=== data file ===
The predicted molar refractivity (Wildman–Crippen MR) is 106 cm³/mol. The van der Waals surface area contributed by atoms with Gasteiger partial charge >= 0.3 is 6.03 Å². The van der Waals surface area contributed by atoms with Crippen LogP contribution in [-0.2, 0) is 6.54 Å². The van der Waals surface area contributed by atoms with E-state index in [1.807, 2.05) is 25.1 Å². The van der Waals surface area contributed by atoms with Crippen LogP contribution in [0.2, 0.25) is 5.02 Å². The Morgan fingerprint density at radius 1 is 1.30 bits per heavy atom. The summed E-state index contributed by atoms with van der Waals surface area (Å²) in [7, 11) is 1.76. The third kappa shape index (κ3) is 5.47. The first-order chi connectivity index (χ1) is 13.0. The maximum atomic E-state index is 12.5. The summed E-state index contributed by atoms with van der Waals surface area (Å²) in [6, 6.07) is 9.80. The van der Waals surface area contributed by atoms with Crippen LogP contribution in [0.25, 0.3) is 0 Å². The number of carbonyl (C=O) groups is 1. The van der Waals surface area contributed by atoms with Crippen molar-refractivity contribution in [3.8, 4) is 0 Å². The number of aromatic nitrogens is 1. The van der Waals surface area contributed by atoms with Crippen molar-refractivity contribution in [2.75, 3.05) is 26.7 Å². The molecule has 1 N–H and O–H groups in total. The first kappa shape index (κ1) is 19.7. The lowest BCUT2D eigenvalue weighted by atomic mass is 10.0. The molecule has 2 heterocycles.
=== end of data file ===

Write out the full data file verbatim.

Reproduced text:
The predicted molar refractivity (Wildman–Crippen MR) is 106 cm³/mol. The van der Waals surface area contributed by atoms with Gasteiger partial charge >= 0.3 is 6.03 Å². The van der Waals surface area contributed by atoms with Crippen LogP contribution in [-0.2, 0) is 6.54 Å². The van der Waals surface area contributed by atoms with E-state index in [1.807, 2.05) is 25.1 Å². The van der Waals surface area contributed by atoms with Crippen LogP contribution in [0.2, 0.25) is 5.02 Å². The Morgan fingerprint density at radius 1 is 1.30 bits per heavy atom. The summed E-state index contributed by atoms with van der Waals surface area (Å²) in [7, 11) is 1.76. The third kappa shape index (κ3) is 5.47. The first-order chi connectivity index (χ1) is 13.0. The maximum atomic E-state index is 12.5. The summed E-state index contributed by atoms with van der Waals surface area (Å²) in [6, 6.07) is 9.80. The van der Waals surface area contributed by atoms with Crippen LogP contribution in [0.25, 0.3) is 0 Å². The number of carbonyl (C=O) groups is 1. The van der Waals surface area contributed by atoms with Crippen molar-refractivity contribution in [3.8, 4) is 0 Å². The number of aromatic nitrogens is 1. The van der Waals surface area contributed by atoms with Crippen molar-refractivity contribution in [2.75, 3.05) is 26.7 Å². The molecule has 1 N–H and O–H groups in total. The first kappa shape index (κ1) is 19.7. The lowest BCUT2D eigenvalue weighted by atomic mass is 10.0. The molecule has 2 heterocycles.